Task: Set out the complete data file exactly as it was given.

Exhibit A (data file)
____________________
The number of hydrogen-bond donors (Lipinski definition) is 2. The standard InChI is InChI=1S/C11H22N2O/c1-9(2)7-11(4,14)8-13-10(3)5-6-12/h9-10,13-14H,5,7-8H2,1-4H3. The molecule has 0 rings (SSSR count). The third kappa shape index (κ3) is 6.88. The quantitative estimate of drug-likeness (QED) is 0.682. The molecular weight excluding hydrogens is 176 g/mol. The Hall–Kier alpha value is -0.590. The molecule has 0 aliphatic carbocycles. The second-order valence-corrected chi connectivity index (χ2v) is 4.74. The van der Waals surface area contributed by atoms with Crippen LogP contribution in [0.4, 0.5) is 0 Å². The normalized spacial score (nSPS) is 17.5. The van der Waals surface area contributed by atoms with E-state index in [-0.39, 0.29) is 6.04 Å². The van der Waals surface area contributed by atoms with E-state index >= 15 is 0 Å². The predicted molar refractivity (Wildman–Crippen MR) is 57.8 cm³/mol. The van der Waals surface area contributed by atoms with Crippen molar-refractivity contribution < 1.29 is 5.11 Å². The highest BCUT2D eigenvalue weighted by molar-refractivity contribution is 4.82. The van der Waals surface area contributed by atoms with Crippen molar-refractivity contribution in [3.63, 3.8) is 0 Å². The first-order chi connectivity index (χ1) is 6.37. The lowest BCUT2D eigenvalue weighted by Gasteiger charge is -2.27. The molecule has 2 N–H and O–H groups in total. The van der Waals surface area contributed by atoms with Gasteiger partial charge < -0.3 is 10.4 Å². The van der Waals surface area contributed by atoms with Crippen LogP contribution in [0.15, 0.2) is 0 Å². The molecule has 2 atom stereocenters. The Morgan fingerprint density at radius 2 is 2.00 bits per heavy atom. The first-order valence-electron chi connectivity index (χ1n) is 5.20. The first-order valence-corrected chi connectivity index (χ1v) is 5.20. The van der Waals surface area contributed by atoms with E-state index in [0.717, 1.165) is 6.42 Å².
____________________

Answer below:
The number of hydrogen-bond donors (Lipinski definition) is 2. The standard InChI is InChI=1S/C11H22N2O/c1-9(2)7-11(4,14)8-13-10(3)5-6-12/h9-10,13-14H,5,7-8H2,1-4H3. The molecule has 0 rings (SSSR count). The third kappa shape index (κ3) is 6.88. The quantitative estimate of drug-likeness (QED) is 0.682. The molecular weight excluding hydrogens is 176 g/mol. The Hall–Kier alpha value is -0.590. The molecule has 0 aliphatic carbocycles. The second-order valence-corrected chi connectivity index (χ2v) is 4.74. The van der Waals surface area contributed by atoms with Crippen LogP contribution in [0.4, 0.5) is 0 Å². The normalized spacial score (nSPS) is 17.5. The van der Waals surface area contributed by atoms with E-state index in [-0.39, 0.29) is 6.04 Å². The van der Waals surface area contributed by atoms with E-state index >= 15 is 0 Å². The predicted molar refractivity (Wildman–Crippen MR) is 57.8 cm³/mol. The van der Waals surface area contributed by atoms with Crippen molar-refractivity contribution < 1.29 is 5.11 Å². The highest BCUT2D eigenvalue weighted by molar-refractivity contribution is 4.82. The van der Waals surface area contributed by atoms with Crippen molar-refractivity contribution in [3.63, 3.8) is 0 Å². The first-order chi connectivity index (χ1) is 6.37. The lowest BCUT2D eigenvalue weighted by Gasteiger charge is -2.27. The molecule has 2 N–H and O–H groups in total. The van der Waals surface area contributed by atoms with Gasteiger partial charge < -0.3 is 10.4 Å². The van der Waals surface area contributed by atoms with Crippen LogP contribution in [0.15, 0.2) is 0 Å². The molecule has 2 atom stereocenters. The Morgan fingerprint density at radius 2 is 2.00 bits per heavy atom. The first-order valence-electron chi connectivity index (χ1n) is 5.20. The first-order valence-corrected chi connectivity index (χ1v) is 5.20. The van der Waals surface area contributed by atoms with E-state index in [0.717, 1.165) is 6.42 Å².